Empathy means the ability to ‘feel with’ other people, to sense what they’re experiencing. It means moving beyond self-centredness and entering the mind-space of others. And in this respect, I believe empathy is one of the most important and beneficial human qualities.
Empathy negates cruelty and exploitation. It is very difficult to harm another person if you can sense the suffering that you may be causing them. You recoil from their experience of suffering in the same way that you recoil from your own suffering. In fact, normally one feels a strong impulse to relieve their suffering. In this way, empathy is the root of most of the behaviour that we associate with “goodness.” It’s the root of compassion and altruism, self-sacrifice, and charity.
But is it possible to have too much empathy? If we ‘feel with’ other people, is it possible for us to become swamped by their feelings, especially if they are experiencing negative states?
This is a very real problem, which many of us experience from time to time. It might be termed ‘negative empathy’: a state of being so sensitive to other people’s experiences that we become overwhelmed by their suffering, to the point where we begin to suffer ourselves. Negative empathy is an extreme form of ‘emotional contagion,’ in which the contagion becomes so intense that our emotional and psychological health is seriously impaired.
I remember experiencing this state strongly when I traveled around India about 25 years ago. The poverty and squalor in the big cities shocked me. I saw thousands of malnourished children, innumerable homeless people, many cases of diseases like leprosy and rickets which were practically unknown in the affluent Western world, countless beggars and people who were seriously ill or unconscious (or possibly even dead) just lying on the street … Other Western travelers I encountered didn’t seem to be affected, but seeing so much hardship and suffering depressed me deeply. I couldn’t relax or sleep properly, and felt a strong sense of guilt, that I was an affluent Westerner who was eavesdropping on their struggle for survival.
You could make an analogy here with perception. Generally it’s a positive experience when our perceptions become more intense. The world around us becomes more vivid and beautiful. But in certain situations, it’s possible for us to perceive too much, and to be overwhelmed with a giant bombardment of sensory impressions. This is sometimes reported by people who have been diagnosed with schizophrenia - that they perceive things so intensely and in so much detail that it becomes almost threatening, and they find it impossible to concentrate on practical tasks, or to think clearly. Negative empathy is like this, but in terms of feeling.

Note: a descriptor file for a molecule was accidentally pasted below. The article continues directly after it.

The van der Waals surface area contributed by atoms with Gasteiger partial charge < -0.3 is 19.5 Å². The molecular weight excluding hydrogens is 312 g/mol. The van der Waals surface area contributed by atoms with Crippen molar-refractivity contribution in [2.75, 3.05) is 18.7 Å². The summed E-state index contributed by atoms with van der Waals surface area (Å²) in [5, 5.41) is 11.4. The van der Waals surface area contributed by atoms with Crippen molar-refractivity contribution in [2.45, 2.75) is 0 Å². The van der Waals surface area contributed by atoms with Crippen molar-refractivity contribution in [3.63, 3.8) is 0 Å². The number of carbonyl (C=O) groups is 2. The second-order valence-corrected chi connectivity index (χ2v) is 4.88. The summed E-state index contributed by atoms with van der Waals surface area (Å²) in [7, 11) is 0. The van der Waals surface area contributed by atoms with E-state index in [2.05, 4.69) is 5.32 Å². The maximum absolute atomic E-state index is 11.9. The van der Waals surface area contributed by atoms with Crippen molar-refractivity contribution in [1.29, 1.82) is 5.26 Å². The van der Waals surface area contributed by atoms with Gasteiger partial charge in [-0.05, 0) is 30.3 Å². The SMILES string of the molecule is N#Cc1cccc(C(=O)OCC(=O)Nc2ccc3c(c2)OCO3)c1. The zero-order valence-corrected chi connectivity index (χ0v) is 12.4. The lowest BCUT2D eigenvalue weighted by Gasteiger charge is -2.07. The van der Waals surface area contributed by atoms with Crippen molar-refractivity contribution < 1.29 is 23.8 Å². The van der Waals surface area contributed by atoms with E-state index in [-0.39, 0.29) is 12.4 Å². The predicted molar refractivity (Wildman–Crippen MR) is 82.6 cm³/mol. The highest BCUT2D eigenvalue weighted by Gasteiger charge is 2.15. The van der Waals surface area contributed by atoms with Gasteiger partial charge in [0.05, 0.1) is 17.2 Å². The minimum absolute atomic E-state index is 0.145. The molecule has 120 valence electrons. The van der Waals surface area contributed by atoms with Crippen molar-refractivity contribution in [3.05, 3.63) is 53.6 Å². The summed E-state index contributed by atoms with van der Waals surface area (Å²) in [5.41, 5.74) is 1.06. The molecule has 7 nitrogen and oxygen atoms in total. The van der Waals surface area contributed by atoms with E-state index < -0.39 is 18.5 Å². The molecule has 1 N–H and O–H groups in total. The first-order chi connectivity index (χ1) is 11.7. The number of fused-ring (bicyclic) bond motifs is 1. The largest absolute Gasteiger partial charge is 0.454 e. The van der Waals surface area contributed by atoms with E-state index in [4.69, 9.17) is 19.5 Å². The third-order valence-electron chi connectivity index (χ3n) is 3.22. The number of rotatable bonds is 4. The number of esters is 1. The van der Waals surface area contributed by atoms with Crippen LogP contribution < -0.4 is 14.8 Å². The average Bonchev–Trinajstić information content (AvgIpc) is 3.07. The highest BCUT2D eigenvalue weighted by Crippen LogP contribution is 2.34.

How to Deal With Negative Empathy
But does this mean that we should regulate and ration our empathy, or even withhold it? Some people do take this approach, especially those who have been emotionally wounded earlier in their lives. Because of the risk of negative empathy, they close themselves off from other people’s suffering, build an armour around themselves, to minimise the risk of further emotional damage.
But as I’ve said, empathy is one of human beings’ most precious and noble capacities, so it would be absurd for us to suppress it. And there should be no need for us to suppress it, if we take the right approach. It is not inevitable that other people’s suffering should disturb us. It is possible for us to be wholly and deeply empathic, without suffering any potential negative effects.
The most important thing is not to ‘latch on’ to other people’s suffering, or to identify with it. We should allow other people’s suffering to flow through us like a river, without clinging to it, and creating stories relating to it. We can be affected by it at the moment we experience it, and respond to it in the appropriate way (hopefully through altruism) but then allow it to pass through.
This is quite difficult to do, but it’s not dissimilar to how we should ideally respond to our own experience. When we experience emotional pain as individuals, we often make the mistake of latching on to it. For example, if we have an experience which is embarrassing or disappointing, we often ruminate over it for a long time afterwards. And as we ruminate, the experience wounds us more deeply, and we build up more resentment and anger. But usually, if we don't latch on to the experience, the emotional damage heals quite quickly. It is latching on to and identifying with the experience which brings most of the pain.
And this applies to other people’s sufferings too. It’s important for us to maintain a place of stability, where we can ‘feel with’ other people, without being disturbed by their suffering. This doesn’t mean being detached or aloof. It means being intimately involved in other people’s lives, but at the same time not immersed in them.
And significantly, this actually makes us much more capable of responding effectively to other people’s suffering. Ideally, empathy leads to altruism—benevolent acts that help to alleviate the suffering of others. But negative empathy can create such a state of discord and confusion that we may not be able to act in this way.
So to ‘feel with’ does not necessarily mean to ‘suffer with’ others. And the less we suffer ourselves, the better we are able to respond to suffering.
I am a senior lecturer in psychology at Leeds Beckett University, UK. I am the author of Back to Sanity. Learn more at www.stevenmtaylor.com.